TULIPWOOD: A SUSTAINABLE AMERICAN HARDWOOD
In a single year 32.6 million m3 of tulipwood grow in the American hardwood forests, conversely only 13.3 million m3 are harvested. As well as being a hugely abundant and renewable material, American tulipwood grows tall and straight (without knots), has a similar bending strength to oak and is as light as a softwood. This makes it the perfect pioneer hardwood to use in CLT (cross-laminated timber).
It may be a given that wood is a sustainable material, but what does that actually mean? For years, it traded on the assumption that it is less harmful to the environment than the use of other major construction materials.
The industry relied on the understanding that timber is a naturally growing, replaceable material, needing few inputs and causing little environmental damage. At the end of use, it can be burnt or allowed simply to rot away. Growing forests actually act as ‘carbon sinks’, absorbing carbon dioxide.
None of this is wrong, but it is not enough in a world that has an increasingly sophisticated understanding of sustainability, that knows that nothing is simple and that there are always trade-offs to be made, and which, quite rightly, values measurable outcomes over mere assumptions, however well-intentioned.
While the timber industry was, frankly, a little complacent, other ‘rival’ materials got their acts together, benefitting from the fact that they were better financed and in the hands of fewer owners to commission studies that demonstrated their credentials. The timber industry was frustrated but it was not until AHEC (the American Hardwood Export Council) decided to take action a few years ago that there were any hard facts that wood lovers could use in arguments.
The approach that AHEC adopted (and that had been used in other industries) was the environmental impact assessment (EIA). This measures a number of impacts: primary energy demand (from renewable resources); primary energy demand (from non-renewable resources); global warming potential; acidification potential; eutrophication potential; and, photochemical ozone creation potential.
The first two of these are relatively self-explanatory. They are measured in GJ and take into account the conversion efficiency from the original energy source to electricity, where appropriate.
Global warming potential, which is measured in kg of CO2 equivalent, is calculated from the volume of greenhouse gases, such as CO2 and methane, produced during processing. It is a good marker for general environmental impact but, if one wants a full understanding of the sustainability of a process, should be seen alongside the other measures.
Acidification potential, measured in kg of sulphur dioxide equivalent, measures the impacts that can have acidifying effects, including the well-known and potentially devastating acid rain.
Eutrophication is the process by which water receives excessive amounts of nutrients, normally nitrates and phosphates, typically as run-off from fertiliser over-use. The potential is measured in kg of nitrate equivalent and phosphate equivalent.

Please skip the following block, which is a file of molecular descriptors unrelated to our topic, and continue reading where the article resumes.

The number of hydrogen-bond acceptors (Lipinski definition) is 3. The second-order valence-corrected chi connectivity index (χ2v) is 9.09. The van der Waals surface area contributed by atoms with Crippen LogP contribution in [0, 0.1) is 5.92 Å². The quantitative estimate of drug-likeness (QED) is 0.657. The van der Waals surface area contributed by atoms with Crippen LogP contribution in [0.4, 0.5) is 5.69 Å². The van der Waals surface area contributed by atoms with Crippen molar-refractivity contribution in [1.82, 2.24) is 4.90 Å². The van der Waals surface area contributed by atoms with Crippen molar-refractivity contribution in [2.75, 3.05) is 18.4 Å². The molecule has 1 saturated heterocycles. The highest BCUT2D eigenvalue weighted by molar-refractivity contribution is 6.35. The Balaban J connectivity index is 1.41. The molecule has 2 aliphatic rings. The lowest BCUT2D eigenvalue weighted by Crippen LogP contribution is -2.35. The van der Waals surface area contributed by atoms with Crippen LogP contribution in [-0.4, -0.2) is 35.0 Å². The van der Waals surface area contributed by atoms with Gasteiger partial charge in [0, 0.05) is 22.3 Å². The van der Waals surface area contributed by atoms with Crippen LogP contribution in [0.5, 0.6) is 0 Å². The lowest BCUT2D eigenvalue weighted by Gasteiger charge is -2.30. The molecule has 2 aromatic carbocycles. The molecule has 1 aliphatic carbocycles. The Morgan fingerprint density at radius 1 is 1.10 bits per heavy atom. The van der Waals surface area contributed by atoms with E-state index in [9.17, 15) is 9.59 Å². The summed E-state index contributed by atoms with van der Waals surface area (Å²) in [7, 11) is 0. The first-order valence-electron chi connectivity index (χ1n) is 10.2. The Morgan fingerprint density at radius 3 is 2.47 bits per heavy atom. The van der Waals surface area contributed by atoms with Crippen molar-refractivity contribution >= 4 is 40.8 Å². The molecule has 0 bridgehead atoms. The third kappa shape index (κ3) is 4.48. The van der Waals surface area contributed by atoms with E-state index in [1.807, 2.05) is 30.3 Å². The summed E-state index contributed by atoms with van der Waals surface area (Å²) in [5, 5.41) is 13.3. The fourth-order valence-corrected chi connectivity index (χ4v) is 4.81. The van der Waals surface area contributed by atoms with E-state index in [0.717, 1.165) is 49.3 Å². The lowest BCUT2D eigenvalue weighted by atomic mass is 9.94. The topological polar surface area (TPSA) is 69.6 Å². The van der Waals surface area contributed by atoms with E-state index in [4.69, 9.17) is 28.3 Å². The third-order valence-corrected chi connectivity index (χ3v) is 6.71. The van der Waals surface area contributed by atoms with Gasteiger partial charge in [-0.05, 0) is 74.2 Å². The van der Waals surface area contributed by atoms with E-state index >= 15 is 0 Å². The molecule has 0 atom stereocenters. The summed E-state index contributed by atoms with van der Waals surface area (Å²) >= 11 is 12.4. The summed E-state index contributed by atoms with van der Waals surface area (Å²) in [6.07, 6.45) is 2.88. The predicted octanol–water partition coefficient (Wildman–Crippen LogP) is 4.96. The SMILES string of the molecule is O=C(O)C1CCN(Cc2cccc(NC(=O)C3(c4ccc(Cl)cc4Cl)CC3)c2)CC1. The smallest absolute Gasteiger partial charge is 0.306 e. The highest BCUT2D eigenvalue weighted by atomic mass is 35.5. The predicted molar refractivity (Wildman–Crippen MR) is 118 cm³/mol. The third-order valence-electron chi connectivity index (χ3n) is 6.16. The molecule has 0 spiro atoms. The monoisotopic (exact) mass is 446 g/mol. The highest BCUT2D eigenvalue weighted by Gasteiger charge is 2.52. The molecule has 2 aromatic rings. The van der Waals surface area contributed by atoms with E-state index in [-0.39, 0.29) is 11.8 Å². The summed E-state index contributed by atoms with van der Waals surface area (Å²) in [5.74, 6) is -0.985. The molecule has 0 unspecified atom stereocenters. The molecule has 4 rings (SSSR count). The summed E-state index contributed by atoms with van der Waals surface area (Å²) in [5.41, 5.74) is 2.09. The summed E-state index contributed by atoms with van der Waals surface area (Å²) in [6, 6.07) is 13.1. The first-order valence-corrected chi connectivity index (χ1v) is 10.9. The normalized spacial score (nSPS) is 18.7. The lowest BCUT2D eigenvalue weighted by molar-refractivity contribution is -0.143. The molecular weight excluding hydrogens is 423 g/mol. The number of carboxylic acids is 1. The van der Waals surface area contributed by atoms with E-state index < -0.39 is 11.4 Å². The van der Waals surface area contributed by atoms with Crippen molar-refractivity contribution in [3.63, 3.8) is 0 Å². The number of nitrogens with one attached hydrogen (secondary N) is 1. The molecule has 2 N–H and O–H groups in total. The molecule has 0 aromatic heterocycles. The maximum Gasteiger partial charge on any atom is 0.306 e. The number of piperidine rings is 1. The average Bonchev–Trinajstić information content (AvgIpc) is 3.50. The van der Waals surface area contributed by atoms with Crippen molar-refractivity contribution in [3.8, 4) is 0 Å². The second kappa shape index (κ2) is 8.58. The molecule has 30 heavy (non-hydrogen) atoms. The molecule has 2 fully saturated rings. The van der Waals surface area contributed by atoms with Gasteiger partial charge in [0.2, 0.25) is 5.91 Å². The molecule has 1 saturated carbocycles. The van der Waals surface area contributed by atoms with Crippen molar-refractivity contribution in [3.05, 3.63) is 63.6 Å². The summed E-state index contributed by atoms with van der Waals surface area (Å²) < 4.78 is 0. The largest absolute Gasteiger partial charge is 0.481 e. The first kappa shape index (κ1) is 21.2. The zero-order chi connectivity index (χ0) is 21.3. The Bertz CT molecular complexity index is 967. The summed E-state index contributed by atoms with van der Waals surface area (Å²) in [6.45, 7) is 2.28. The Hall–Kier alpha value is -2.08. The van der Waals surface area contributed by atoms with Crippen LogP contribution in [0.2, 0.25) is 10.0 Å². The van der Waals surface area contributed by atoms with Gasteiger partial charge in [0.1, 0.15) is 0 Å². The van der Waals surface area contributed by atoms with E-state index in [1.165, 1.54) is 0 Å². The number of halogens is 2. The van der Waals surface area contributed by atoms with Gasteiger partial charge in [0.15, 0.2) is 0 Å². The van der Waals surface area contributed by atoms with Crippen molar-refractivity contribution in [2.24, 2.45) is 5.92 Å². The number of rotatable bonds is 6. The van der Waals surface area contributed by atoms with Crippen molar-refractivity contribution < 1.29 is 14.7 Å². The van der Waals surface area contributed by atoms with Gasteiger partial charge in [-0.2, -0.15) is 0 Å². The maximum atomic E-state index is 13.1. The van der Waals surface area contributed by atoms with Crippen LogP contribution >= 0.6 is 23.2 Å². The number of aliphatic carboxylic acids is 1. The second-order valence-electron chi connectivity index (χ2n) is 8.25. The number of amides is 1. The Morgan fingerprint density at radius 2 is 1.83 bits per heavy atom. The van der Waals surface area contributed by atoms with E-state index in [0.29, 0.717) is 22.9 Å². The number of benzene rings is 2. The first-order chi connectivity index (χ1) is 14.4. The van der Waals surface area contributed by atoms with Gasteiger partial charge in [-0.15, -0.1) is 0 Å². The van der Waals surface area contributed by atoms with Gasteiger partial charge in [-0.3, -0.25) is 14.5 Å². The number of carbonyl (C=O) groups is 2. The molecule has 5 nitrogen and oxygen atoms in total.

Photochemical ozone depletion potential is a measure of the emissions that contribute to low-level smog. It is measured in kg of ethane equivalent.
The EIA measures a material from the start of production (typically extraction but in the case of timber, tree felling) to the ‘factory gate’ where products are made. In the case of a construction material this gate may actually be at the construction site. The results, produced by an independent, accredited organisation called PE International, were impressive and had some surprises – the impact of transport from American forests to Europe were relatively minor, whereas the impacts of kiln drying were relatively important. These results varied from one species to another – AHEC commissioned EIAs for each of its major timbers.
While this data is helpful to clients and specifiers, it is not enough. They need to know the details for their finished products, in this case of the CLT compared to alternative structural techniques. This requires an understanding of what happens after the ‘factory gate’. Which other materials were used? What were the energy inputs in production? What type of transport was used and over what distance? What will the lifetime of the building be (or in the case of The Smile, of the components, since there is an intention to re-use them after the lifetime of the project)? How will they be disposed of at end of life?
Answering these questions requires a second EIA that is specific to the project and that draws on a wealth of outside information. Just as there is an EIA available for each of the main American hardwoods, so information can be found on other components such as glues, finishes and fixings. While many of these are relatively minor in volume, experience has shown that their impact, due to high embodied energy, can be disproportionately significant.
AHEC has commissioned EIAs of this kind for three previous projects: the Endless Stair, built outside Tate Modern in 2013 and the first use of tulipwood CLT, and two projects based around furniture and objects, Out of the Woods and The Wishlist. All proved enlightening. A similarly exercise is being carried out for The Smile which will provide valuable insight relevant not just to this project but also for the future application of tulipwood CLT in ‘live’ building projects.